‘Far and Near’ was the chosen theme. And some of our poets’ poems drew on the unexpectedly familiar. Few of Dominic’s Smiths Knoll readers would have known that his ‘best loved house … bricks made with sand from the beach’ (‘Snail in Moonlight’) was built, like ours, by Welcome Thompson. The ‘snail’ followed by a shooting star whizzing ‘the other way’, seen by the poet on his last evening in Gong Lane, have continued to live inside him. Another of Dominic’s poems appeared recently in Briony’s Poetry Magazine, Ambit. This one concerned a sandcastle car that might have won a prize in Pol’s annual competition, though it was simultaneously a sadness for the nonexistent child to share the game (‘Lovesong with a Sandcar’). A second Ambit choice was a triumphant lovesong that pitted the focus of what is revealed at low tide against the intoxicating waveslap of the high tide. Then we heard a ferry poem about the Lanes, father Laddy and son Tiddler, making trips to the Island and in Tiddler’s case, The Lord Nelson (‘The Problem of Identity’).    ‘ .  .  .  .  .  .  .  .  .  .  ‘None of this    is difficult confusing or philosophically troubling.    But on a full moon, it is a sight to see    with the entire creek flooded, the mashes covered,’ The advantage of inviting two poets is in the contrast, and Mick’s long conversational lines, generally close to free verse, felt immediate and inclusive after Dominic’s pared voice.  ‘Far’ and ‘near’ were immediately clarified as Greenwich and the West Irish coast of Kerry. Since retirement from the BBC World Service, he has spent much time in the latter. The challenge and delights of sailing single-handed informed most of the             poems from Opening Time. There were a lot of birds as one might expect, and much wonder at what is alive to the senses.                            ‘ .  .   .   .    I had sailed all the grey day toward this,  it’s seas breaking in white feathers on the fringing rocks.’                                                                                                                                                (‘Kerry Head’) Mick is a historian with a lust for travel ‘to exciting new places’ and a family given to gatherings. All came together in a poem set in Chitral, high in Pakinstan’s Hindu Kush mountain range. A long poem of coming to terms with his father. ‘Out in a boat he’d know what to do with a spinner and line; back on shore, I learned to look elsewhere for winners.’  (‘D.N.C.O.’) Dominic’s second reading roamed as far as Deptford. We enjoyed the quiet humour of reflective poems shot through with a moral edge. Questioning poems that made a stab at the yin and yang of coming and going, loss and fullness. Poems that hinted at the complexities of life’s conundrums. There was an intriguing one inspired by a fire escape workshop (‘Ladder Training’) in which the form of quatrains identified with steps. ‘Was there more room for manoeuvre if a colleague held the ladder while we progressed, as gingerly as we liked, towards what was effectively the stars? We tried to keep the thing in perspective but it kept travelling far, far, away.’ * From the floor, there were variations on our theme. Even the Emily Dickinson (‘A light exists in spring’) could be interpreted could fit the plot. ‘It [light] waits upon the lawn; / It shows the furthest tree / Upon the furthest slope we know … There was Ron Graves ‘the significance of beauty’, brought by Evelyn from an Adenbrooks Hospital compilation. Here, the nobility of the dog star initially makes the poet feel insignificant. ‘the dog star sirius / eight thousand six hundred / and eleven light years from me / and think I am standing / on a tiny grain of sand’. Then, the realization:  ‘this is bullshit … sirius is beautiful … and so are we.’ Our theme also had the Crampins musing on Blake’s grain of sand. Sally L wrote of internal schisms that disconnect body and soul. John personalized the paths of an electron friend and a hydrogen atom in the discovery of the Higgs bosun. Here, we touch on particle physics which I don’t understand. Maureen’s space between far and near was only 3,000 miles, but it left her ‘bereft’ until a significant morning   ‘For it was the same air – here and there –    But oh what a difference it made.’ We had a lot of moon and stars. Peter’s moon and ‘scratchy’-topped pine trees led us to sea and beach with the ebb and flow of words, in an effort to express what he felt. Michael C’s fearsomely titled ‘Laser Interferometer Gravitational-Wave Observatory’ brought stars together with Blake, Newton, Einstein and friendly Felix in a physics hot-pot from galaxies via ripples, to electrons. I usually know what Pol is after. This time her ‘poem’ beat me. Maybe because I haven’t watched strictly come dancing. This didn’t stop me enjoying the idea of inverting the lenses and mirrors of binoculars for another ‘new perspective’.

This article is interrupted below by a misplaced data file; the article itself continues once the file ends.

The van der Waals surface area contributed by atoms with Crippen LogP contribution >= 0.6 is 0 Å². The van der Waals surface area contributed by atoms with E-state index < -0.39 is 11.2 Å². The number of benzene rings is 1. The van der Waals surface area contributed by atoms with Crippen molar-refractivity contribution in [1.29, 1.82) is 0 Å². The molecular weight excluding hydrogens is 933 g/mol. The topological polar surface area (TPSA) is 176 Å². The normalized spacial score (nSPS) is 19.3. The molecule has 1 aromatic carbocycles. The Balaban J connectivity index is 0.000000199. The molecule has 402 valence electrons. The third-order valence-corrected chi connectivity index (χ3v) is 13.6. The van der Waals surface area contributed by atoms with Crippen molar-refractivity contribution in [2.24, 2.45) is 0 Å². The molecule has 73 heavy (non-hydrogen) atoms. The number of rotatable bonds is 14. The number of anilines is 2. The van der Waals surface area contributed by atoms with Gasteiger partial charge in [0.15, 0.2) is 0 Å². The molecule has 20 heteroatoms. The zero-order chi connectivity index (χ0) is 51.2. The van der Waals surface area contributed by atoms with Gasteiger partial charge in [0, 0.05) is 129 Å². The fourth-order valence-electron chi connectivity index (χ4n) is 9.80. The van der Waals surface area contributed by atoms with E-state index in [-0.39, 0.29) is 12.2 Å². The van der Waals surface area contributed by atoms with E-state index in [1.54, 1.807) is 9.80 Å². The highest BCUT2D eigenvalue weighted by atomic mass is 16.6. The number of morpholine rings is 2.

Mick Delap & Dominic McLoughlin          feedback    2 .10. 2017